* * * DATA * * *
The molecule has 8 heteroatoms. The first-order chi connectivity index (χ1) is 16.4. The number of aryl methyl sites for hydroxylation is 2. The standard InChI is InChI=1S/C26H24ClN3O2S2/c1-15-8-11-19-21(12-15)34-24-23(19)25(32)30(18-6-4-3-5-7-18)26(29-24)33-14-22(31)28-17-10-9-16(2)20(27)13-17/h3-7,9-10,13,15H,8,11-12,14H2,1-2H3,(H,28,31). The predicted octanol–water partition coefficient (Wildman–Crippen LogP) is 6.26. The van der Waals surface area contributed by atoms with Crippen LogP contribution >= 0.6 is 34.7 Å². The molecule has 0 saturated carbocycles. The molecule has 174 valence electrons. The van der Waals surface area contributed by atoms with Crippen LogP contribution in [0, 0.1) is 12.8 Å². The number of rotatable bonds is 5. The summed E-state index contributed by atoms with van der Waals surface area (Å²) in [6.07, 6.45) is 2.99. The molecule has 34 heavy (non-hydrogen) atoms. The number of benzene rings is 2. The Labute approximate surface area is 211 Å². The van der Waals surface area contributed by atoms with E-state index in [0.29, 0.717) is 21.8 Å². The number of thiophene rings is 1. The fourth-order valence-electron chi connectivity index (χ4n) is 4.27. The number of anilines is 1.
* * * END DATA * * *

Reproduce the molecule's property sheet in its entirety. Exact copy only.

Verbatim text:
The molecule has 8 heteroatoms. The first-order chi connectivity index (χ1) is 16.4. The number of aryl methyl sites for hydroxylation is 2. The standard InChI is InChI=1S/C26H24ClN3O2S2/c1-15-8-11-19-21(12-15)34-24-23(19)25(32)30(18-6-4-3-5-7-18)26(29-24)33-14-22(31)28-17-10-9-16(2)20(27)13-17/h3-7,9-10,13,15H,8,11-12,14H2,1-2H3,(H,28,31). The predicted octanol–water partition coefficient (Wildman–Crippen LogP) is 6.26. The van der Waals surface area contributed by atoms with Crippen LogP contribution >= 0.6 is 34.7 Å². The molecule has 0 saturated carbocycles. The molecule has 174 valence electrons. The van der Waals surface area contributed by atoms with Crippen LogP contribution in [0, 0.1) is 12.8 Å². The number of rotatable bonds is 5. The summed E-state index contributed by atoms with van der Waals surface area (Å²) in [6.07, 6.45) is 2.99. The molecule has 34 heavy (non-hydrogen) atoms. The number of benzene rings is 2. The Labute approximate surface area is 211 Å². The van der Waals surface area contributed by atoms with E-state index in [0.29, 0.717) is 21.8 Å². The number of thiophene rings is 1. The fourth-order valence-electron chi connectivity index (χ4n) is 4.27. The number of anilines is 1.